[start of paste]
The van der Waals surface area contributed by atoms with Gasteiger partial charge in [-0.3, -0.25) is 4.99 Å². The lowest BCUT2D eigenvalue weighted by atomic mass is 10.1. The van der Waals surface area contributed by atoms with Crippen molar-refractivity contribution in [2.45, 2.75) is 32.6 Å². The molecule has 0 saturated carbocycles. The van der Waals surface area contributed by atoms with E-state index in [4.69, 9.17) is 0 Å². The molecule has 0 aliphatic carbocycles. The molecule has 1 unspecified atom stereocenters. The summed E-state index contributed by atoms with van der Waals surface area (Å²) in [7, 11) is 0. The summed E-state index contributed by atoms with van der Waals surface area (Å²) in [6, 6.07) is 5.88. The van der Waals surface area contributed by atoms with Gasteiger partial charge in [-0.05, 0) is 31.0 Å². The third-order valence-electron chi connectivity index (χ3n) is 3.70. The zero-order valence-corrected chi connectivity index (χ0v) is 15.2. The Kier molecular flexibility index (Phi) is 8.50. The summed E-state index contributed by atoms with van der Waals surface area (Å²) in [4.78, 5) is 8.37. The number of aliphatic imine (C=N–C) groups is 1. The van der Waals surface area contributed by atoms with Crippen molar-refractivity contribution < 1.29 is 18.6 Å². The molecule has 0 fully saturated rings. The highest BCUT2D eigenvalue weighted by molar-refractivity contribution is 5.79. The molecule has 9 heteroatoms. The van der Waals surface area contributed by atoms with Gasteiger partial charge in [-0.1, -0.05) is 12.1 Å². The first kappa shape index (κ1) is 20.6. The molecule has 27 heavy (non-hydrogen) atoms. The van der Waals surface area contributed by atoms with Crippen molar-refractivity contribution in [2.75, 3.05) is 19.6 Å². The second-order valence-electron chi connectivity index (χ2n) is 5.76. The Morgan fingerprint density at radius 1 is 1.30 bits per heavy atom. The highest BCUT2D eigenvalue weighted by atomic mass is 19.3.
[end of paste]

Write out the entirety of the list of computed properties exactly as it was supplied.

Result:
The van der Waals surface area contributed by atoms with Gasteiger partial charge in [-0.3, -0.25) is 4.99 Å². The lowest BCUT2D eigenvalue weighted by atomic mass is 10.1. The van der Waals surface area contributed by atoms with Crippen molar-refractivity contribution in [2.45, 2.75) is 32.6 Å². The molecule has 0 saturated carbocycles. The van der Waals surface area contributed by atoms with E-state index in [4.69, 9.17) is 0 Å². The molecule has 0 aliphatic carbocycles. The molecule has 1 unspecified atom stereocenters. The summed E-state index contributed by atoms with van der Waals surface area (Å²) in [7, 11) is 0. The summed E-state index contributed by atoms with van der Waals surface area (Å²) in [6, 6.07) is 5.88. The van der Waals surface area contributed by atoms with Gasteiger partial charge in [-0.05, 0) is 31.0 Å². The third-order valence-electron chi connectivity index (χ3n) is 3.70. The zero-order valence-corrected chi connectivity index (χ0v) is 15.2. The Kier molecular flexibility index (Phi) is 8.50. The summed E-state index contributed by atoms with van der Waals surface area (Å²) in [4.78, 5) is 8.37. The number of aliphatic imine (C=N–C) groups is 1. The van der Waals surface area contributed by atoms with Crippen molar-refractivity contribution < 1.29 is 18.6 Å². The molecule has 0 fully saturated rings. The highest BCUT2D eigenvalue weighted by molar-refractivity contribution is 5.79. The molecule has 9 heteroatoms. The van der Waals surface area contributed by atoms with Gasteiger partial charge in [-0.1, -0.05) is 12.1 Å². The first kappa shape index (κ1) is 20.6. The molecule has 27 heavy (non-hydrogen) atoms. The van der Waals surface area contributed by atoms with Crippen molar-refractivity contribution in [2.75, 3.05) is 19.6 Å². The second-order valence-electron chi connectivity index (χ2n) is 5.76. The Morgan fingerprint density at radius 1 is 1.30 bits per heavy atom. The highest BCUT2D eigenvalue weighted by atomic mass is 19.3.